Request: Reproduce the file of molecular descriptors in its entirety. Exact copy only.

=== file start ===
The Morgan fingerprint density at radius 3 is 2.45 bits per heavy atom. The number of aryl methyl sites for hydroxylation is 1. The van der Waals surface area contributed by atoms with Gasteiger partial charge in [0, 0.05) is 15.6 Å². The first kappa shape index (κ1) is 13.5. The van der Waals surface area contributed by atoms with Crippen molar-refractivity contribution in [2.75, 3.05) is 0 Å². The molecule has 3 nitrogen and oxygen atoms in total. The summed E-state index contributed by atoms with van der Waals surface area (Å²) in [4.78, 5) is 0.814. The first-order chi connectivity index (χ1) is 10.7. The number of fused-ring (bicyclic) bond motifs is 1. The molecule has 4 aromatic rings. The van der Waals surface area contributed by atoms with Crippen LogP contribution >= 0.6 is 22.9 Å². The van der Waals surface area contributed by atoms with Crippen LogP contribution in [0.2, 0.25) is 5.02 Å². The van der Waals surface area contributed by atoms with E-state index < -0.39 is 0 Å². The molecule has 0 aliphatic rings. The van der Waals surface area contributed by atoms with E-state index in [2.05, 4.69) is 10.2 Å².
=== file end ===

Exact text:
The Morgan fingerprint density at radius 3 is 2.45 bits per heavy atom. The number of aryl methyl sites for hydroxylation is 1. The van der Waals surface area contributed by atoms with Gasteiger partial charge in [0, 0.05) is 15.6 Å². The first kappa shape index (κ1) is 13.5. The van der Waals surface area contributed by atoms with Crippen molar-refractivity contribution in [2.75, 3.05) is 0 Å². The molecule has 3 nitrogen and oxygen atoms in total. The summed E-state index contributed by atoms with van der Waals surface area (Å²) in [4.78, 5) is 0.814. The first-order chi connectivity index (χ1) is 10.7. The number of fused-ring (bicyclic) bond motifs is 1. The molecule has 4 aromatic rings. The van der Waals surface area contributed by atoms with Crippen LogP contribution >= 0.6 is 22.9 Å². The van der Waals surface area contributed by atoms with Crippen LogP contribution in [0.2, 0.25) is 5.02 Å². The van der Waals surface area contributed by atoms with E-state index < -0.39 is 0 Å². The molecule has 0 aliphatic rings. The van der Waals surface area contributed by atoms with E-state index in [2.05, 4.69) is 10.2 Å².